Faithful Passages: American Catholicism in Literary Culture, 1844–1931

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University of Wisconsin Pres, Mar 15, 2013 - Literary Criticism - 247 pages
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Roman Catholic writers in colonial America played only a minority role in debates about religion, politics, morality, national identity, and literary culture. However, the commercial print revolution of the nineteenth century, combined with the arrival of many European Catholic immigrants, provided a vibrant evangelical nexus in which Roman Catholic print discourse would thrive among a tightly knit circle of American writers and readers. James Emmett Ryan’s pathbreaking study follows the careers of important nineteenth-century religionists including Orestes Brownson, Isaac Hecker, Anna Hanson Dorsey, and Cardinal James Gibbons, tracing the distinctive literature that they created during the years that non-Catholic writers like Herman Melville and Emily Dickinson were producing iconic works of American literature.
    Faithful Passages also reveals new dimensions in American religious literary culture by moving beyond the antebellum period to consider how the first important cohort of Catholic writers shaped their message for subsequent generations of readers in the late nineteenth and early twentieth centuries. Perhaps most strikingly, Ryan shows that by the early twentieth century, Roman Catholic themes and traditions in American literature would be advanced in complex ways by mainstream, non-Catholic modernist writers like Kate Chopin and Willa Cather.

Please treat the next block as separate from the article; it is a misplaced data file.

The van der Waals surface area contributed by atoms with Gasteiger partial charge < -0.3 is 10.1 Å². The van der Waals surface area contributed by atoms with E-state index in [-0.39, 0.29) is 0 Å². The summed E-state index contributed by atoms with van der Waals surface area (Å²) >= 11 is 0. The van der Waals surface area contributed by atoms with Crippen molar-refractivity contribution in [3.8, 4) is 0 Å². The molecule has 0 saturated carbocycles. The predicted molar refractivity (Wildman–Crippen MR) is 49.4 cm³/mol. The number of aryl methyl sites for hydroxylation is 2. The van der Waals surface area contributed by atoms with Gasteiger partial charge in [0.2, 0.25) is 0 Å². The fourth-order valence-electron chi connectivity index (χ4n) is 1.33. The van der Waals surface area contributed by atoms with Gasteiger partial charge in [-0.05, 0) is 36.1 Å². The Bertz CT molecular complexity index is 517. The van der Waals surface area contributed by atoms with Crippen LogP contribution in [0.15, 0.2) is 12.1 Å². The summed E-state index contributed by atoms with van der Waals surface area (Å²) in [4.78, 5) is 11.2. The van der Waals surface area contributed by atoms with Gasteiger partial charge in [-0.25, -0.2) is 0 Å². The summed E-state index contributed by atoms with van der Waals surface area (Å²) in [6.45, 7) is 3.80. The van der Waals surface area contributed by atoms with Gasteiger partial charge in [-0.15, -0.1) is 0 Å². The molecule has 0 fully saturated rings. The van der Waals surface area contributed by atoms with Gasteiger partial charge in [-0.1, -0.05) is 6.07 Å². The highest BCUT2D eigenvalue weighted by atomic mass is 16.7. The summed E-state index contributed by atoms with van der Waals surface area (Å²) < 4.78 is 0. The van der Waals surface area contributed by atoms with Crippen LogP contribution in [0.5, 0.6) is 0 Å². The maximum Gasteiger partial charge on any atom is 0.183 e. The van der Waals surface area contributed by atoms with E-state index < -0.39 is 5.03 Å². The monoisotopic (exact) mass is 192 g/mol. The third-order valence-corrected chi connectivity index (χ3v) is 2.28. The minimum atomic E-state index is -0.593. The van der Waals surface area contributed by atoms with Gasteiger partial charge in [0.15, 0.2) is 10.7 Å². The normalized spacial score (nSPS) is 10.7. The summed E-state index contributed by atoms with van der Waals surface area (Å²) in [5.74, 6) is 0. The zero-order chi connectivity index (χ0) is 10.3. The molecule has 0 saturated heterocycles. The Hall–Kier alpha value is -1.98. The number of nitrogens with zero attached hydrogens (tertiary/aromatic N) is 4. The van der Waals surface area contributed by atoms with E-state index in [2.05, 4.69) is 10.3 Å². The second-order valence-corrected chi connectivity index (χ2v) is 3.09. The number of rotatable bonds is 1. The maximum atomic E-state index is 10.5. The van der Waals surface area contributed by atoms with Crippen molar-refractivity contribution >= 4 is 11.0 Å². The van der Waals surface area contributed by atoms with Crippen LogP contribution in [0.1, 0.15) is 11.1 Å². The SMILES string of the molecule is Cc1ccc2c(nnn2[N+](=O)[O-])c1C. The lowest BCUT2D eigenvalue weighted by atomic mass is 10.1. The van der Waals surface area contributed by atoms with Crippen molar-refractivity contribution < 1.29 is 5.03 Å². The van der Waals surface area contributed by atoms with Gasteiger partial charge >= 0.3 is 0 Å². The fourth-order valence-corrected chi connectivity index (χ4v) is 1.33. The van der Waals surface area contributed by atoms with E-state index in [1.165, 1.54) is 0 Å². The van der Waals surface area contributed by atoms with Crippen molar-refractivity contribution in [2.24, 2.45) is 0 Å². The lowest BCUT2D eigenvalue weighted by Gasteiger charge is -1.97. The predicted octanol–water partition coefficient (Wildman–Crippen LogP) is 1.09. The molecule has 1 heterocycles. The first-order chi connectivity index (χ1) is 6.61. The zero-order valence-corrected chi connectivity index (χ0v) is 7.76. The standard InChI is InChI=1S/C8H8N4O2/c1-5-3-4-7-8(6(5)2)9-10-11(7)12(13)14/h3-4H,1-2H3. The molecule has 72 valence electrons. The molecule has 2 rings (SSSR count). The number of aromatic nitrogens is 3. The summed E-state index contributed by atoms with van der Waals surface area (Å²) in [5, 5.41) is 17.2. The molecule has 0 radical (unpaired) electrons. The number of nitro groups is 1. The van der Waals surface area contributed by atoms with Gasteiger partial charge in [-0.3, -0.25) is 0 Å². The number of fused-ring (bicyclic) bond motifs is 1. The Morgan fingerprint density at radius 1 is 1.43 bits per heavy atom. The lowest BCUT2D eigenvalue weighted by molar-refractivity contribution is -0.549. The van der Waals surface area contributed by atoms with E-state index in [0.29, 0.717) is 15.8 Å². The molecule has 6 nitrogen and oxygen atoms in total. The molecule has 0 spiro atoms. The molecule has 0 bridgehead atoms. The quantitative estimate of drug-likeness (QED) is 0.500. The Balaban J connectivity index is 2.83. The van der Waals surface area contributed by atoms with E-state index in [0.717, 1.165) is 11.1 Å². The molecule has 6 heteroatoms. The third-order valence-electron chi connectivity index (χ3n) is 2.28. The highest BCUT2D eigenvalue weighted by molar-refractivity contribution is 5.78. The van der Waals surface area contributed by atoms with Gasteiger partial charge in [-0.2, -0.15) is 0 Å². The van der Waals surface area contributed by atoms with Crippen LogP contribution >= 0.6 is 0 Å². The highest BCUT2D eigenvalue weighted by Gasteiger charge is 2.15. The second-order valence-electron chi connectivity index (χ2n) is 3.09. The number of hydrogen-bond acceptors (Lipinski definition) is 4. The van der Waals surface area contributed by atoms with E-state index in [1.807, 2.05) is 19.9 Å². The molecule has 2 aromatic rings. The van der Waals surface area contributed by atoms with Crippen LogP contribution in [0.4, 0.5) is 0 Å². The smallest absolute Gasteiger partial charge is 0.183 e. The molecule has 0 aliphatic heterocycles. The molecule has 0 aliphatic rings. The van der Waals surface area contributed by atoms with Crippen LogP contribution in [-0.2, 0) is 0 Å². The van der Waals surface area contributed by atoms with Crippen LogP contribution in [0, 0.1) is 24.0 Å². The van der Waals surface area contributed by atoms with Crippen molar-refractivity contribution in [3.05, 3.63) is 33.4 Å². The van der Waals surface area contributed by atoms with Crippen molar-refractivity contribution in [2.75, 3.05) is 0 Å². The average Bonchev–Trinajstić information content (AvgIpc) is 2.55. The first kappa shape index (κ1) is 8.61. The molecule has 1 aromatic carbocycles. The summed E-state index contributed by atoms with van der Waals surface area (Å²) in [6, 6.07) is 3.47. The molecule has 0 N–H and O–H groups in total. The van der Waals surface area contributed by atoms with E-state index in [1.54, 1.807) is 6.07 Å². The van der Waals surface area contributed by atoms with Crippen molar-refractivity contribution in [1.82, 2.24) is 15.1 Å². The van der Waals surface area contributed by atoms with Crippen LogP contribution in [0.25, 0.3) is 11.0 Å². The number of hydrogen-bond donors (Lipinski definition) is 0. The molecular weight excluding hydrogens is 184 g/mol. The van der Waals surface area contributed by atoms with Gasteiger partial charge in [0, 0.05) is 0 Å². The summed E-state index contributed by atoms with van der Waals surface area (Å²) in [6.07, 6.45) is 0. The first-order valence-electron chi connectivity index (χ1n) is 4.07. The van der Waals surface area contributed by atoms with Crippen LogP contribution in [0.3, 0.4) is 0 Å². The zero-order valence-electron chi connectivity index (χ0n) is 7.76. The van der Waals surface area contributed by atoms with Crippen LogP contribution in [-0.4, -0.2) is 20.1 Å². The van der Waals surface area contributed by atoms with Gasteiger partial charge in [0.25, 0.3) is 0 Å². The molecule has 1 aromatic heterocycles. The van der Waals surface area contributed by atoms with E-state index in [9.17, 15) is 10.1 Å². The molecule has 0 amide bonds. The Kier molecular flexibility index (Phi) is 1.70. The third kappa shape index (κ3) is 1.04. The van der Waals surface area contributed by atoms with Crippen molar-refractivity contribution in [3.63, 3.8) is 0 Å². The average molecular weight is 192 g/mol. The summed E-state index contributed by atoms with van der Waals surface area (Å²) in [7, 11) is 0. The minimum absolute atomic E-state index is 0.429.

Catholic literary culture in the United States took shape in a myriad of ways and at the hands of diverse participants. The process by which Roman Catholic ideas, themes, and moralities were shared and adapted by writers with highly differentiated beliefs, Ryan contends, illuminates a surprising fluidity of religious commitment and expression in early U.S. literary culture.
 

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Contents

Introduction
3
Popular Books and Catholic Criticism
21
Father Heckers American Mission
45
The Fiction of Jedediah Huntington and Anna Hanson Dorsey
77
James Gibbons and Literary Devotionalism
117
Kate OFlaherty Chopins Bayou Catholics
145
Willa Cathers Religious Aesthetic
164
Conclusion
182
Notes
189
Works Cited
225
Index
241
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About the author (2013)

James Emmett Ryan is associate professor of English at Auburn University. His publications in American literature and culture include Imaginary Friends: Representing Quakers in American Culture, 1650–1950, also published by the University of Wisconsin Press.

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